Community Message Boards
Results 1 to 11 of 11

Thread: Cheesecake water bath help

  1. #1
    Join Date
    Nov 2005
    Location
    San Francisco, CA
    Posts
    33

    Cheesecake water bath help

    I've made cheesecake a few times before but the recipe I came across today said to do the water bath in the oven. Well, as my luck would have it, it appears that water may have gotten through my foil. Think I'm safe? I'm worried I will have a soggy crust tomorrow night.

  2. #2
    Join Date
    Oct 2002
    Location
    Emeryville, CA
    Posts
    4,355
    Quote Originally Posted by Meghann
    I've made cheesecake a few times before but the recipe I came across today said to do the water bath in the oven. Well, as my luck would have it, it appears that water may have gotten through my foil. Think I'm safe? I'm worried I will have a soggy crust tomorrow night.
    I hate to say it, but if water did get through your foil there is a good chance that water got to the crust. I've used the "leakproof" pans before and they still leak or let water in.
    Joe

    Pictures and recipes of our Cooking and Baking!
    http://desertculinary.blogspot.com/

    Strength is the capacity to break a chocolate bar into four pieces with your bare hands - and then eat just one of the pieces. ~Judith Viorst

  3. #3
    Join Date
    Nov 2005
    Location
    San Francisco, CA
    Posts
    33
    should i throw it away then and start over tomorrow?

  4. #4

    Ban the bath!

    I'd cool the cake to room temp. & try to carefully release the springform ring to see if it looks soggy. Hopefully it's fine. It's too late to help with this cheesecake, but I've never used a water bath. I've found that if your cream cheese & eggs are at room temp. & you don't overbeat your batter, or overbake, there's a good chance the cake won't crack. Even if it does, it usually closes when it cools, or you get creative with a topping.
    Last edited by dorothyntototoo; 12-17-2005 at 08:56 PM. Reason: edit
    Dorothy aka Martha

    Somewhere over the rainbow...

  5. #5
    Join Date
    Jan 2004
    Location
    Hollywood, California
    Posts
    10,928
    In the future, wrap with double layers of OVEN STRENGTH tin foil (makes a huge difference in springing a leak). I don't use the oven stuff for everything but it is definitely stronger than regular.

    As for the cheesecake, the leak is probably slight and most people won't even notice -- as a rule cheesecake crust is slightly soggy anyway.

  6. #6
    Join Date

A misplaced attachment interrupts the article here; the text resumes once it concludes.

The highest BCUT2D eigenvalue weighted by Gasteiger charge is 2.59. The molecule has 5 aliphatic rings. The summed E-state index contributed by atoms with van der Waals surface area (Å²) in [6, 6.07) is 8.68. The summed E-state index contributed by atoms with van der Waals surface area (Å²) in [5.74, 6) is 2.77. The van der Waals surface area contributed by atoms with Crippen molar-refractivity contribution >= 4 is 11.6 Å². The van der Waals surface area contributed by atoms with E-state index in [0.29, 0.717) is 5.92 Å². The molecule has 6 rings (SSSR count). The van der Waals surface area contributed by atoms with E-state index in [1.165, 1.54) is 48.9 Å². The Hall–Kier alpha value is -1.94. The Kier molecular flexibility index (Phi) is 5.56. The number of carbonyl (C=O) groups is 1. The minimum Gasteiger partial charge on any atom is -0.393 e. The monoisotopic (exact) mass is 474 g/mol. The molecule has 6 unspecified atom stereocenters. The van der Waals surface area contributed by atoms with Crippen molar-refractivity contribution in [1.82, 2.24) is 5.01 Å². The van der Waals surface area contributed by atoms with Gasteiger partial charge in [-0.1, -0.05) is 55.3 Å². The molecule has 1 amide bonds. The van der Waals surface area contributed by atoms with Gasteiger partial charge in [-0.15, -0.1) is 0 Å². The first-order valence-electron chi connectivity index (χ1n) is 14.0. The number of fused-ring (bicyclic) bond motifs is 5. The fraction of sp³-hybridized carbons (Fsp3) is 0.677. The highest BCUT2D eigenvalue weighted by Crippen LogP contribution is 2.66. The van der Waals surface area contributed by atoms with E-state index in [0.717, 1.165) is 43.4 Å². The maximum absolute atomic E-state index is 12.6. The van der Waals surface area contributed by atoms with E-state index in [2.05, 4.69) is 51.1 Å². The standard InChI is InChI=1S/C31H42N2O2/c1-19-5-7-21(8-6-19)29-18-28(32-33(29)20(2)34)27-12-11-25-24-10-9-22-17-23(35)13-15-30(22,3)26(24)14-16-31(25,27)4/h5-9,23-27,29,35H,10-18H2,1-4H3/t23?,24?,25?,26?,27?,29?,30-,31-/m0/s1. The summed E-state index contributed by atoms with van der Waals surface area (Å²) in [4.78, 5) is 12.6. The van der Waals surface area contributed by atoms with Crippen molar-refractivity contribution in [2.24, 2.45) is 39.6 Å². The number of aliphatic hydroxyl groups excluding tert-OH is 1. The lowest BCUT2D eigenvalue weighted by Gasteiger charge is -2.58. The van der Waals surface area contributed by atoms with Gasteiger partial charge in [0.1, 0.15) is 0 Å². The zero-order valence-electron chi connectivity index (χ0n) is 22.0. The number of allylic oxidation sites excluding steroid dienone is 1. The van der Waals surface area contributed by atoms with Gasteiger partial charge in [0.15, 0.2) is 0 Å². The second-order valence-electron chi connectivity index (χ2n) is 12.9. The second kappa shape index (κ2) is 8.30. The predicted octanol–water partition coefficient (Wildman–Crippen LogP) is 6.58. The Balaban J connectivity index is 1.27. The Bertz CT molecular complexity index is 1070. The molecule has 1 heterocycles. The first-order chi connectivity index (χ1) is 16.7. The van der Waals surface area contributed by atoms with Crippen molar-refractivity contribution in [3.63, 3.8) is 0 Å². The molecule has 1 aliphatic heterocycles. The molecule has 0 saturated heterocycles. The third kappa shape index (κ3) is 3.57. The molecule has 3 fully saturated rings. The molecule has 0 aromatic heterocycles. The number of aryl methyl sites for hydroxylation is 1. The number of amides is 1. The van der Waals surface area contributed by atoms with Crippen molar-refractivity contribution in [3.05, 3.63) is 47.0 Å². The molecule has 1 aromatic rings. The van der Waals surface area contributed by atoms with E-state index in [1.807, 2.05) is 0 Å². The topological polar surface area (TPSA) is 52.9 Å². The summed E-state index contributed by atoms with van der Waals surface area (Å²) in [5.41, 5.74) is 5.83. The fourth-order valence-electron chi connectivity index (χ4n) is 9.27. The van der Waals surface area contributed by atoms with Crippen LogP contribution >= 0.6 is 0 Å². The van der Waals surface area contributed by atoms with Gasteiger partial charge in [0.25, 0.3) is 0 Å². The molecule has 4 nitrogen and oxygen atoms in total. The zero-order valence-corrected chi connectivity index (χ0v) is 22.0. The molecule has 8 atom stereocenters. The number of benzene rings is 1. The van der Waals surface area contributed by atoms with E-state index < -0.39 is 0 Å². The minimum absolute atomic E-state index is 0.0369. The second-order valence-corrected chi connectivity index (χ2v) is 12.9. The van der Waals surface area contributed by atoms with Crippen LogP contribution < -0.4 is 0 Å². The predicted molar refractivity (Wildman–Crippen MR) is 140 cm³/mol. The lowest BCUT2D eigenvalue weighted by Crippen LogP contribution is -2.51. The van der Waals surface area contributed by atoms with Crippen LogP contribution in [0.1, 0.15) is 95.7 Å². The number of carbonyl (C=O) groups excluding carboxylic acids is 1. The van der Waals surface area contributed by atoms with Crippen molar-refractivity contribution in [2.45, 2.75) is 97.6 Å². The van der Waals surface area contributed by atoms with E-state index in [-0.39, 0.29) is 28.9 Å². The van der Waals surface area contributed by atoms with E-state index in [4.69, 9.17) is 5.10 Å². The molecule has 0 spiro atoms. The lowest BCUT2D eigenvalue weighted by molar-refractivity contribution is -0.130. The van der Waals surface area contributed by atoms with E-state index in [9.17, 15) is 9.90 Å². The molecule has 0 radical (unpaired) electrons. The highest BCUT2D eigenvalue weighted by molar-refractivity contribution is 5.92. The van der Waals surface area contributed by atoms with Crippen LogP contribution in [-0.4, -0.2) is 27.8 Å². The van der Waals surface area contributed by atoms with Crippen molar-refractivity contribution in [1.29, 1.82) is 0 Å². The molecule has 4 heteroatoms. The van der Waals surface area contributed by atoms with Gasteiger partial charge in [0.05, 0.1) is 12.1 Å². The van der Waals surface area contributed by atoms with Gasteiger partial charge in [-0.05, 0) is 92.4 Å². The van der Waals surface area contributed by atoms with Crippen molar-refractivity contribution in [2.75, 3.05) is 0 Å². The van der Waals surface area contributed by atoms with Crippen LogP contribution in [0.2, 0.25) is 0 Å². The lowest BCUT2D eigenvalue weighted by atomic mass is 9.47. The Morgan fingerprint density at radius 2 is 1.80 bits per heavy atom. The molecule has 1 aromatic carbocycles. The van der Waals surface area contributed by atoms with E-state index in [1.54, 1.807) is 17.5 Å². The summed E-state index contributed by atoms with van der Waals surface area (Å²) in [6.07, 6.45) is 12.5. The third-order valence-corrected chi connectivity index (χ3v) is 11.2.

Oct 2002
    Location
    Emeryville, CA
    Posts
    4,355
    Quote Originally Posted by Meghann
    should i throw it away then and start over tomorrow?
    I would not throw it out at all - I'm sure it is still very tasty!
    Joe

    Pictures and recipes of our Cooking and Baking!
    http://desertculinary.blogspot.com/

    Strength is the capacity to break a chocolate bar into four pieces with your bare hands - and then eat just one of the pieces. ~Judith Viorst

  7. #7
    I've had this problem too, and a friend recommended putting a 9x13" pan filled halfway with warm water on the bottom rack of my oven before I preheat it instead of actually putting the cheesecake in water. I tried it and my cheesecakes never crack using this method, and there's no foil wrapping to worry about. Hope this helps!

  8. #8
    Join Date
    Nov 2005
    Location
    Garner, NC
    Posts
    45
    Sure wish I had seen this post before Christmas....my cheesecake called for a waterbath also. I double wrapped it and it still got soggy. The filling was fine the the crust was gross. Will never use a water bath again!

  9. #9
    Join Date
    Nov 2005
    Location
    I now live in Virginia
    Posts
    45
    I also put a pan of water, on the next rack down, in the oven as I preheat. It does help. Also remove the cheesecake while the center is still a little loose. It continues to cook,due to the internal heat, but won't over-cook and crack that way. Good luck!

  10. #10
    I've always used a double layer of heavy-duty foil to wrap my cheesecakes and have never had a problem (knock on wood!). Have those of you with leaky foil used heavy duty?

  11. #11
    Join Date
    Jan 2004
    Location
    Hollywood, California
    Posts
    10,928
    Quote Originally Posted by PamN
    I've always used a double layer of heavy-duty foil to wrap my cheesecakes and have never had a problem (knock on wood!). Have those of you with leaky foil used heavy duty?
    I'm with PamN as there is a tremendous difference in quality between tinfoil.

    The "thin" stuff gets holes even when I try to use it for something simple like lining the bottom of a brownie pan so I would assume that it would spring leaks when used for cheesecake.

    I've never had a problem with the Reynolds oven wrap.

    I am generally not a "brand" name person for something like tin foil but discovered that there was a difference in quality even between regular Reynolds and the store brand.

Posting Permissions

  • You may not post new threads
  • You may not post replies
  • You may not post attachments
  • You may not edit your posts
  •